A 5-2 victory in the first leg of a Champions League semi-final is always just cause for celebration.

Except in this case, Virgil Van Dijk wasn’t impressed at all by his side’s defending in the last 15 minutes. A barnstorming dash to the final till that point had been interrupted by Roma sounding the warning bugle for the second leg in Italy eight days later, as Liverpool conceded two late goals to breathe some life into the tie.

Van Dijk exclaimed that he was “frustrated” at the end of the game as Liverpool ever so slightly left the door ajar. Eusebio Di Francisco’s team might use that entry point to bring the whole house down, like they did against Barcelona in the quarter-finals.

Exciting second leg set-up

The difference this time will be that it will be a brave Jurgen Klopp team that Roma will look to stifle and not a cowardly Erneste Valverde side which hoped to hold onto it’s lead through passivity.

Remarkably, both teams had similar advantages and deficits heading into their respective quarter-finals. Liverpool, unlike Barcelona, saw the job out, scoring once in each quarter to knock Manchester City out.

Odds and common sense dictate that Roma should not come back from a three-goal deficit twice, especially in the quarters and semis of the Champions League. We’ve seen stranger things in football, mind you, and the second leg in Rome should make for an enthralling spectacle. Liverpool, no mugs themselves, will play the only way that Klopp wants to play – try and nick an early away goal to put the tie beyond the Italian side’s reach.

Liverpool exploit Roman high-line

The two teams dominated for equal spells of the match, with Roma in control of the first 25 and the last 20, while Liverpool bought the sledge hammer down in the middle. Francesco will rue his side’s soft underbelly in conceding five goals in a 45 minute spell.

Aleksander Kolarov came the closest to opening the scoring with Loris Karius flapping at his long-ranger, only to tip it over the bar but then Liverpool managed to do what Roma couldn’t, score while they were ahead.

That Alex-Oxlade Chamberlain started a game of this magnitude underlines his growing influence in Klopp’s machinery but his injury forced the German to re-think Pool’s approach and Gini Wijnaldum came on and was pushed further forward, transforming the Reds from a 4-3-3 to a 4-2-4.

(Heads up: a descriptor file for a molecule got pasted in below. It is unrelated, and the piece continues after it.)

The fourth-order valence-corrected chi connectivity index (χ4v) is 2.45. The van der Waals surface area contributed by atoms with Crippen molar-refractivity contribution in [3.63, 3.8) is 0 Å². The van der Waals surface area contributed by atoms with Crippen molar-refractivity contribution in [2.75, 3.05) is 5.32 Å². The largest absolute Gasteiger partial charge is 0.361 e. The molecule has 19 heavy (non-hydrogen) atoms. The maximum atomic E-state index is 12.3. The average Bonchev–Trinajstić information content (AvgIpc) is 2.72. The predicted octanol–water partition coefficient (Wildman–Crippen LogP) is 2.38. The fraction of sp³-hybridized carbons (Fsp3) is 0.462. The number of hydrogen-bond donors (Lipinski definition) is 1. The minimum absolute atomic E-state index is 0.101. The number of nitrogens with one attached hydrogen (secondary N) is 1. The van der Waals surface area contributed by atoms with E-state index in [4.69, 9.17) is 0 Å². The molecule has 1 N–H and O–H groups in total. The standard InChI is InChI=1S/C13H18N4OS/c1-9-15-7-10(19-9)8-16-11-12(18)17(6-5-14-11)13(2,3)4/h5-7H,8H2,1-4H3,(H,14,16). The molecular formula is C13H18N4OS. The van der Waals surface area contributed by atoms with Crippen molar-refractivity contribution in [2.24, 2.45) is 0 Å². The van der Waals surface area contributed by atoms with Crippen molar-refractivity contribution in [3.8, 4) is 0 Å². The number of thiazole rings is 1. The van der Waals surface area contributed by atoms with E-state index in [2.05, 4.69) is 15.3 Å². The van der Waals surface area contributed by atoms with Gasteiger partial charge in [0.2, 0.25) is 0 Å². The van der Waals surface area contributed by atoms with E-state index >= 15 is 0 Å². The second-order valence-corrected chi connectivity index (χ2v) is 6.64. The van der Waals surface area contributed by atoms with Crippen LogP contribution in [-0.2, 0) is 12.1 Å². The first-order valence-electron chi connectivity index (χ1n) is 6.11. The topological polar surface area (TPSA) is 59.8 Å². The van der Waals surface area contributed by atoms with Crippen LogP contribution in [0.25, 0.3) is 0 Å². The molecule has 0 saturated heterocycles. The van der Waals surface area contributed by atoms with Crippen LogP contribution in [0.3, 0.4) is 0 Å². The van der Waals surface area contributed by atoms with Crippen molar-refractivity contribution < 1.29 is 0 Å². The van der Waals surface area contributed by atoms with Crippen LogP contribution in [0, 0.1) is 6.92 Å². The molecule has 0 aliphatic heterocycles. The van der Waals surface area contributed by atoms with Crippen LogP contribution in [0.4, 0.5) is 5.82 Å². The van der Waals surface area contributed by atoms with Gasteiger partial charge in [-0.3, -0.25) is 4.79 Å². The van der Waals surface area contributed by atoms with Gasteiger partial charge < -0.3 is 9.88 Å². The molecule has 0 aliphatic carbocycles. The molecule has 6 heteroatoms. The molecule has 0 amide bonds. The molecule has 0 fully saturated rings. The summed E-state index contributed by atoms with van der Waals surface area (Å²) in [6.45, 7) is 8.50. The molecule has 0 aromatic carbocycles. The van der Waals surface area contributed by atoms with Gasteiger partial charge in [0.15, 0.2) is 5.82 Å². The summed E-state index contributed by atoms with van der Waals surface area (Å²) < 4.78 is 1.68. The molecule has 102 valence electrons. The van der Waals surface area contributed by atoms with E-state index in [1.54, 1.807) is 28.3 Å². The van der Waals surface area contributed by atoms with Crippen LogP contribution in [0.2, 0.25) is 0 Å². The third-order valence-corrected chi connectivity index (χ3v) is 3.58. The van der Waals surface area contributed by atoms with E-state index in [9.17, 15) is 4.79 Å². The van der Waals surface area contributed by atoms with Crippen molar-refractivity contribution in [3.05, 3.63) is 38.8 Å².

What this did was elongate the play at the very top, making it very crowded for Roma to get the ball out and stretching the game on the sides to allow the likes of Sadio Mane and Mo’ Salah to hug the touchline while Roberto Firmino and Wijnaldum to work the channels.

Roma’s own high-line played into the home side’s hands as Firmino kept getting beyond Kostas Manolas and Federico Fazio, allowing the others to latch onto the Brazilian’s pass. Mane was the first to spur two good opportunities, but then it was Salah who created a goal out of nothing as his top-corner curler didn’t give Alisson a prayer. It was important to capitalise on a good spell of football and Salah’s Robben-esque finish did just that.

Lovren madness keeps Roma in the tie

Liverpool’s long chipped balls played down the sides made it tough for the Roman midfield to intercept, as Radja Nainggolan, Kevin Strootman and Daniel de Rossi were bypassed completely.

Salah made it two as Firmino timed his run and pass to perfection with the Egyptian chipping Alisson to finish exquisitely. The second half saw more of the same with Salah, Wijnaldum, Firmino and Mane taking turns to run beyond the Roman back-line with Salah particularly dominant against Kolarov, who simply did not have the pace to stay with Liverpool’s attackers.

Eventually, Liverpool would make it five, the fifth time this season that they have scored as many in a match but with Lovren in defence, calamity ensued. Diego Perotti’s substitution gave Roma some cushion out wide and with Edin Dzeko operating more centrally, Liverpool’s Croatian centre-back missed a routine long ball from Nainggolan with Dzeko putting it away.

Next, Milner would handle the ball in his own area as Perotti comfortably put it away to give Roma a two-goal lifeline. Roma ended the game the stronger team and could have got more, as second half substitute Patrick Schick came close.

Roma get first half wrong

Di Francesco must share part of the blame for Roma’s abject collapse as he started with a three-man defence. He used it in the second leg against Barcelona, throwing the Catalans off the usual 4-3-3 that the Giallorossi use week in, week out.

The 48-year-old intended to take the game to Liverpool in the first half which Roma did, but with Dzeko operating as a lone target man, their attacks came to nought. With Schick introduced in the second half and Perotti pushed out wide, Roma looked more comfortable giving Dzeko more license to take a more direct approach.

Kolarov was Roma’s weak link on the night and Di Francesco must take a call on whether to play the 32-year-old full-back against Liverpool’s pacy attack in Rome. An early goal would certainly spice things up, but this tie should still be Liverpool’s to lose.

Seldom have ’Pool failed to score in the Jurgen Klopp-era and expect them to repeat it at the Stadio Olimpico. Roma have shown that it is possible to recover, but to do it against a timid Barcelona and a rampaging Liverpool are two different kettles of fish.